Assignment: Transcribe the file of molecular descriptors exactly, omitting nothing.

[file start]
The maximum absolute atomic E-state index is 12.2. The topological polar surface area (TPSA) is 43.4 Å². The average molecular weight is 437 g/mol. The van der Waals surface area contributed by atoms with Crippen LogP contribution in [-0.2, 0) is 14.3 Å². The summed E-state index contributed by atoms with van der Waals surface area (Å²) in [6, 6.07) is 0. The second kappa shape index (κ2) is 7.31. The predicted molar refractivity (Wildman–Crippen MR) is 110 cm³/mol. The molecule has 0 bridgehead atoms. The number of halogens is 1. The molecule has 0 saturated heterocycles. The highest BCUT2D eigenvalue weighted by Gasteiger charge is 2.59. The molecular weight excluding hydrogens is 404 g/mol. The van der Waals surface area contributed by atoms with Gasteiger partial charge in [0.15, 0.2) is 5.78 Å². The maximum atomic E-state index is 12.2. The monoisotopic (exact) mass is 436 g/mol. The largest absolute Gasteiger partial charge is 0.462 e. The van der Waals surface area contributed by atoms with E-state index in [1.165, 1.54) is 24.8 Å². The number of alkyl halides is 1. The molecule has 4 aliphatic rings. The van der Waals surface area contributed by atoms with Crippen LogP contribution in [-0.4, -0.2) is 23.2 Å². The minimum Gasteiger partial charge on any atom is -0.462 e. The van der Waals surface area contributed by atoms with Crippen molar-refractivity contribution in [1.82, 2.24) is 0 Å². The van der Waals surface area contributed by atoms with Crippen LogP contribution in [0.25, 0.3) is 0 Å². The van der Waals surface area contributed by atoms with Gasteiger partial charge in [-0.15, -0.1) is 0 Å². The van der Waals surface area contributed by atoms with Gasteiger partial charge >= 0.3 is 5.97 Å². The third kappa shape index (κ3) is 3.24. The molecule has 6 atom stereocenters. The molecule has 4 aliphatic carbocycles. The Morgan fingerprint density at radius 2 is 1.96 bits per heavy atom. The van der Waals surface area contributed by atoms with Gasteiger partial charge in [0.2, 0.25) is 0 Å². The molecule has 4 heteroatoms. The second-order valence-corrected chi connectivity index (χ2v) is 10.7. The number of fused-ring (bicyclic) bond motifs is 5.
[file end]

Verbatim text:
The maximum absolute atomic E-state index is 12.2. The topological polar surface area (TPSA) is 43.4 Å². The average molecular weight is 437 g/mol. The van der Waals surface area contributed by atoms with Crippen LogP contribution in [-0.2, 0) is 14.3 Å². The summed E-state index contributed by atoms with van der Waals surface area (Å²) in [6, 6.07) is 0. The second kappa shape index (κ2) is 7.31. The predicted molar refractivity (Wildman–Crippen MR) is 110 cm³/mol. The molecule has 0 bridgehead atoms. The number of halogens is 1. The molecule has 0 saturated heterocycles. The highest BCUT2D eigenvalue weighted by Gasteiger charge is 2.59. The molecular weight excluding hydrogens is 404 g/mol. The van der Waals surface area contributed by atoms with Gasteiger partial charge in [0.15, 0.2) is 5.78 Å². The maximum atomic E-state index is 12.2. The monoisotopic (exact) mass is 436 g/mol. The largest absolute Gasteiger partial charge is 0.462 e. The van der Waals surface area contributed by atoms with E-state index in [1.165, 1.54) is 24.8 Å². The number of alkyl halides is 1. The molecule has 4 aliphatic rings. The van der Waals surface area contributed by atoms with Crippen LogP contribution in [-0.4, -0.2) is 23.2 Å². The minimum Gasteiger partial charge on any atom is -0.462 e. The van der Waals surface area contributed by atoms with Crippen molar-refractivity contribution in [1.82, 2.24) is 0 Å². The van der Waals surface area contributed by atoms with Crippen LogP contribution in [0.25, 0.3) is 0 Å². The van der Waals surface area contributed by atoms with Gasteiger partial charge in [-0.15, -0.1) is 0 Å². The van der Waals surface area contributed by atoms with Gasteiger partial charge >= 0.3 is 5.97 Å². The third kappa shape index (κ3) is 3.24. The molecule has 6 atom stereocenters. The molecule has 4 aliphatic carbocycles. The Morgan fingerprint density at radius 2 is 1.96 bits per heavy atom. The van der Waals surface area contributed by atoms with Gasteiger partial charge in [0.2, 0.25) is 0 Å². The molecule has 4 heteroatoms. The second-order valence-corrected chi connectivity index (χ2v) is 10.7. The number of fused-ring (bicyclic) bond motifs is 5.